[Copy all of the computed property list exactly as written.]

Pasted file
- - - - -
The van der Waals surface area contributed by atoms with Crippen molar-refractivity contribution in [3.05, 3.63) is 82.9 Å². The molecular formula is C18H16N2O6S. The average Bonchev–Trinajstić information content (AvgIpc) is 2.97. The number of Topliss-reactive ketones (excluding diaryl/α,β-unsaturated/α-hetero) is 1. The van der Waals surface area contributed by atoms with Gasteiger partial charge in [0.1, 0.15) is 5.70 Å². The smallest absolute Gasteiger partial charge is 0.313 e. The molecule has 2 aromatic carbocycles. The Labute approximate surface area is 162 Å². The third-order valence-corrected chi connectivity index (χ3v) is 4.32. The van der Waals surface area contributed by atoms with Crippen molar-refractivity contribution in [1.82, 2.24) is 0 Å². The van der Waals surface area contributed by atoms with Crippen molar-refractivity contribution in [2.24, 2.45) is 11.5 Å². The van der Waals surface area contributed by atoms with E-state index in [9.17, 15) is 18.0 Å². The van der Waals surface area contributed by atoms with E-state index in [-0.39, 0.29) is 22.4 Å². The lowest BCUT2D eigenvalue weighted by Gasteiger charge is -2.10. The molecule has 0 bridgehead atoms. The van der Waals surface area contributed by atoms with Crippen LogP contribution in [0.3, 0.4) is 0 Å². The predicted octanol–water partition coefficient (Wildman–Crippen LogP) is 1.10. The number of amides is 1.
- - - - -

The van der Waals surface area contributed by atoms with Crippen molar-refractivity contribution in [3.05, 3.63) is 82.9 Å². The molecular formula is C18H16N2O6S. The average Bonchev–Trinajstić information content (AvgIpc) is 2.97. The number of Topliss-reactive ketones (excluding diaryl/α,β-unsaturated/α-hetero) is 1. The van der Waals surface area contributed by atoms with Gasteiger partial charge in [0.1, 0.15) is 5.70 Å². The smallest absolute Gasteiger partial charge is 0.313 e. The molecule has 2 aromatic carbocycles. The Labute approximate surface area is 162 Å². The third-order valence-corrected chi connectivity index (χ3v) is 4.32. The van der Waals surface area contributed by atoms with Crippen molar-refractivity contribution in [1.82, 2.24) is 0 Å². The van der Waals surface area contributed by atoms with Crippen molar-refractivity contribution in [2.24, 2.45) is 11.5 Å². The van der Waals surface area contributed by atoms with E-state index in [9.17, 15) is 18.0 Å². The van der Waals surface area contributed by atoms with E-state index in [-0.39, 0.29) is 22.4 Å². The lowest BCUT2D eigenvalue weighted by Gasteiger charge is -2.10. The molecule has 0 bridgehead atoms. The van der Waals surface area contributed by atoms with Crippen LogP contribution in [0.3, 0.4) is 0 Å². The predicted octanol–water partition coefficient (Wildman–Crippen LogP) is 1.10. The number of amides is 1.